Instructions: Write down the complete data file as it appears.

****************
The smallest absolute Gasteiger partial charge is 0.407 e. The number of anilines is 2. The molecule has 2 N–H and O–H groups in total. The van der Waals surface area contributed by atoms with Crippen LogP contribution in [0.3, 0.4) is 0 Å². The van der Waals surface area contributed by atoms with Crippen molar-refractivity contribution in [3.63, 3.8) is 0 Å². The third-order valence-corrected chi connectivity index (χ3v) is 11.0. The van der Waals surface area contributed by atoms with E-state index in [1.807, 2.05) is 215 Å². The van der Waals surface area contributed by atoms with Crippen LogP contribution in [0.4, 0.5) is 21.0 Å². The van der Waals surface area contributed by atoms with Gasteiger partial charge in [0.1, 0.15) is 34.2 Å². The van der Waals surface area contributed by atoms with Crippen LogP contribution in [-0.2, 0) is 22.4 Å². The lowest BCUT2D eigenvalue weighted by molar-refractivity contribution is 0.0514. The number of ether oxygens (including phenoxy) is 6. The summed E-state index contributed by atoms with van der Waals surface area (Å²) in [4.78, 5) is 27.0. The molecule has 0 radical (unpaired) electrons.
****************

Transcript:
The smallest absolute Gasteiger partial charge is 0.407 e. The number of anilines is 2. The molecule has 2 N–H and O–H groups in total. The van der Waals surface area contributed by atoms with Crippen LogP contribution in [0.3, 0.4) is 0 Å². The van der Waals surface area contributed by atoms with Crippen molar-refractivity contribution in [3.63, 3.8) is 0 Å². The third-order valence-corrected chi connectivity index (χ3v) is 11.0. The van der Waals surface area contributed by atoms with E-state index in [1.807, 2.05) is 215 Å². The van der Waals surface area contributed by atoms with Crippen LogP contribution in [0.4, 0.5) is 21.0 Å². The van der Waals surface area contributed by atoms with Gasteiger partial charge in [0.1, 0.15) is 34.2 Å². The van der Waals surface area contributed by atoms with Crippen LogP contribution in [-0.2, 0) is 22.4 Å². The lowest BCUT2D eigenvalue weighted by molar-refractivity contribution is 0.0514. The number of ether oxygens (including phenoxy) is 6. The summed E-state index contributed by atoms with van der Waals surface area (Å²) in [4.78, 5) is 27.0. The molecule has 0 radical (unpaired) electrons.